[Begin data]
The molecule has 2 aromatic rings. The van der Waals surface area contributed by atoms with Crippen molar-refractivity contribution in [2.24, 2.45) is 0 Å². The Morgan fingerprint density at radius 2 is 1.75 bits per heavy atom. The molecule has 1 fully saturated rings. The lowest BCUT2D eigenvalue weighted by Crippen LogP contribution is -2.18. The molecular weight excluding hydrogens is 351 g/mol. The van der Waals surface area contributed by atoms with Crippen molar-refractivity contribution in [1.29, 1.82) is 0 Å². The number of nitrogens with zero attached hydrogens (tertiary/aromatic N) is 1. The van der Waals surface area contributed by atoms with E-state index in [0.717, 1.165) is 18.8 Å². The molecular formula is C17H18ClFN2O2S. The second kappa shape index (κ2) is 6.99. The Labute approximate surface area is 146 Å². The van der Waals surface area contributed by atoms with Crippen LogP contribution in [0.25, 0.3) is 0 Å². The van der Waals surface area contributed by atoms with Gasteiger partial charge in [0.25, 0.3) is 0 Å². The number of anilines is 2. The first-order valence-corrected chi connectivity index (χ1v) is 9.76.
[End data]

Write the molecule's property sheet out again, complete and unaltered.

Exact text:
The molecule has 2 aromatic rings. The van der Waals surface area contributed by atoms with Crippen molar-refractivity contribution in [2.24, 2.45) is 0 Å². The Morgan fingerprint density at radius 2 is 1.75 bits per heavy atom. The molecule has 1 fully saturated rings. The lowest BCUT2D eigenvalue weighted by Crippen LogP contribution is -2.18. The molecular weight excluding hydrogens is 351 g/mol. The van der Waals surface area contributed by atoms with Crippen molar-refractivity contribution in [1.29, 1.82) is 0 Å². The number of nitrogens with zero attached hydrogens (tertiary/aromatic N) is 1. The van der Waals surface area contributed by atoms with E-state index in [0.717, 1.165) is 18.8 Å². The molecular formula is C17H18ClFN2O2S. The second kappa shape index (κ2) is 6.99. The Labute approximate surface area is 146 Å². The van der Waals surface area contributed by atoms with Crippen LogP contribution in [0.25, 0.3) is 0 Å². The van der Waals surface area contributed by atoms with Gasteiger partial charge in [0.25, 0.3) is 0 Å². The number of anilines is 2. The first-order valence-corrected chi connectivity index (χ1v) is 9.76.